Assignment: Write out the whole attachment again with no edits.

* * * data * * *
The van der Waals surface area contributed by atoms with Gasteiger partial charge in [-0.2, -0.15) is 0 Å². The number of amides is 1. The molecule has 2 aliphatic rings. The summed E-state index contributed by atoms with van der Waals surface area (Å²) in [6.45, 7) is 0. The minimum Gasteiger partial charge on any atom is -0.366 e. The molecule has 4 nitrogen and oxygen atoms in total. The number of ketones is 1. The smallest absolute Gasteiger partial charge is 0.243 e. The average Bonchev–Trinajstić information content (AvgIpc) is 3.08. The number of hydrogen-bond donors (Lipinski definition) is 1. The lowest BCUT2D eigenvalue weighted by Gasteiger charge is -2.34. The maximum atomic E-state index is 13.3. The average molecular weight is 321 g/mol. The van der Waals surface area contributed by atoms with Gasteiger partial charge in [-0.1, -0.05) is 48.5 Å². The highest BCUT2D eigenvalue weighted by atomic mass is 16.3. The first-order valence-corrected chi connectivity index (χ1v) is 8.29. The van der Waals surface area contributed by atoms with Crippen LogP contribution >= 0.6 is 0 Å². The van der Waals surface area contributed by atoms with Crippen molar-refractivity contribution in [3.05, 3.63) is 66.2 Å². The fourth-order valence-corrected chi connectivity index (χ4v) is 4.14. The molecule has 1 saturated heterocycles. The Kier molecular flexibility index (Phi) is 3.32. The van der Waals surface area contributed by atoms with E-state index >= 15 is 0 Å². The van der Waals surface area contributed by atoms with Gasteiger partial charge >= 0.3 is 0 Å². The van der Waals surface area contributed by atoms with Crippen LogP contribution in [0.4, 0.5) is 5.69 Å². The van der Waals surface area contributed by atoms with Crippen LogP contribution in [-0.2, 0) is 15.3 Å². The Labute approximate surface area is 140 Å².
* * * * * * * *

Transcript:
The van der Waals surface area contributed by atoms with Gasteiger partial charge in [-0.2, -0.15) is 0 Å². The number of amides is 1. The molecule has 2 aliphatic rings. The summed E-state index contributed by atoms with van der Waals surface area (Å²) in [6.45, 7) is 0. The minimum Gasteiger partial charge on any atom is -0.366 e. The molecule has 4 nitrogen and oxygen atoms in total. The number of ketones is 1. The smallest absolute Gasteiger partial charge is 0.243 e. The average Bonchev–Trinajstić information content (AvgIpc) is 3.08. The number of hydrogen-bond donors (Lipinski definition) is 1. The lowest BCUT2D eigenvalue weighted by Gasteiger charge is -2.34. The maximum atomic E-state index is 13.3. The average molecular weight is 321 g/mol. The van der Waals surface area contributed by atoms with Gasteiger partial charge in [-0.1, -0.05) is 48.5 Å². The highest BCUT2D eigenvalue weighted by atomic mass is 16.3. The first-order valence-corrected chi connectivity index (χ1v) is 8.29. The van der Waals surface area contributed by atoms with Crippen LogP contribution >= 0.6 is 0 Å². The van der Waals surface area contributed by atoms with Crippen molar-refractivity contribution in [3.05, 3.63) is 66.2 Å². The fourth-order valence-corrected chi connectivity index (χ4v) is 4.14. The molecule has 1 saturated heterocycles. The Kier molecular flexibility index (Phi) is 3.32. The van der Waals surface area contributed by atoms with E-state index >= 15 is 0 Å². The van der Waals surface area contributed by atoms with Gasteiger partial charge >= 0.3 is 0 Å². The van der Waals surface area contributed by atoms with Crippen LogP contribution in [0.4, 0.5) is 5.69 Å². The van der Waals surface area contributed by atoms with Crippen LogP contribution in [-0.2, 0) is 15.3 Å². The Labute approximate surface area is 140 Å².